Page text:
Home > News > World
Friday August 8, 2014 MYT 7:10:03 PM
Friday August 8, 2014 MYT 7:11:11 PM
ROME (Reuters) - The Italian Senate on Friday approved a first reading of a highly contested constitutional reform, drawing a line under a draining parliamentary battle which had absorbed government attention while pressure grew for faster action on the economic crisis.
The bill, aimed at transforming the upper house into an unelected body and drastically reducing its legislative powers will now pass to the Chamber or Deputies. It will require many more months and perhaps a popular referendum to become law.
Renzi says the reform is necessary to speed up Italy's cumbersome legislative process and had pushed to have the first passage approved before the summer parlimentary recess.
The Senate approved the package by 183 votes in favour and none against, with the numerous senators who oppose the reform opting not to take part in the vote.
(Reporting By Gavin Jones)
Italian PM Renzi - If Senate reform is blocked, I'll quit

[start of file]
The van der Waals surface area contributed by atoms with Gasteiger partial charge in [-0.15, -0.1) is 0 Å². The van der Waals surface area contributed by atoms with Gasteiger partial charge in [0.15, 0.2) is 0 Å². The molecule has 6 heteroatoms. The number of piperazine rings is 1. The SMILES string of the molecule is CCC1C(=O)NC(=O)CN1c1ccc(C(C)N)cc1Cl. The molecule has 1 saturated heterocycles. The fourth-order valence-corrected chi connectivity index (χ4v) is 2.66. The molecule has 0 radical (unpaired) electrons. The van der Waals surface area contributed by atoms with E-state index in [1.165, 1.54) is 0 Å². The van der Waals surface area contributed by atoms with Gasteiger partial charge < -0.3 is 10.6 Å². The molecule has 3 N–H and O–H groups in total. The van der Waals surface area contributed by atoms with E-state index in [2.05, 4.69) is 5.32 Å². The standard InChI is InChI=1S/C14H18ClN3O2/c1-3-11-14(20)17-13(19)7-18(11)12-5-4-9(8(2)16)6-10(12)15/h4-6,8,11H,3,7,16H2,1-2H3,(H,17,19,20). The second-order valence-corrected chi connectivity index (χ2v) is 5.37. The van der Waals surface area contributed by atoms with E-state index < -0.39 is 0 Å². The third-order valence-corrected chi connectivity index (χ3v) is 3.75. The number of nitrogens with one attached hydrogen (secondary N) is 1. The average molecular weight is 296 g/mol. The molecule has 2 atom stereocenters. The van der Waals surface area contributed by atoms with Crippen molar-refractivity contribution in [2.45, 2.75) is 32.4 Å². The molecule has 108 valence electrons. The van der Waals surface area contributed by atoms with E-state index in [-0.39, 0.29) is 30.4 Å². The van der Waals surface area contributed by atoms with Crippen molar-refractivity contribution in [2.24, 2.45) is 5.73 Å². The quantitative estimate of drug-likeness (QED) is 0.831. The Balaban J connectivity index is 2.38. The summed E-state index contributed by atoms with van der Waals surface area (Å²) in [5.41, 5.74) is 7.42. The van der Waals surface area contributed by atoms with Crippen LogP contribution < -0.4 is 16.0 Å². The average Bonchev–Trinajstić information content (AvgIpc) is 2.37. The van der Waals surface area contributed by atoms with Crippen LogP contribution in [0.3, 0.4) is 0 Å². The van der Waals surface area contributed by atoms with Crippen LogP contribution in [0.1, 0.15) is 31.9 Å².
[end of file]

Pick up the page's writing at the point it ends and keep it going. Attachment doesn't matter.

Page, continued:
In a boost for PM Renzi, Italy approves new electoral law
Italy's top court rules electoral law breaches constitution
Italy's Renzi prepares new tax cuts as vote hurdle cleared
Italy government easily wins first confidence vote
Army chief takes power after Burkina president bows to protests
Air strikes hit Kobani as Kurdish peshmerga prepare to enter
Rains slow Sri Lankan landslide search; nearly 150 feared dead
Thousands denounce HSBC board member's likening of Hong Kong people to freed slaves
Gazprom to resume gas supply once Ukraine pays $2.2 billion
Muslim men over 50 pray at Jerusalem's Aqsa mosque amid tight security
Maxis and DiGi reveal Malaysian iPhone 6 and iPhone 6 Plus price plans
Button is a wanted man, says his manager
Copyright © 1995-2014 Star Publications (M) Bhd (Co No 10894-D)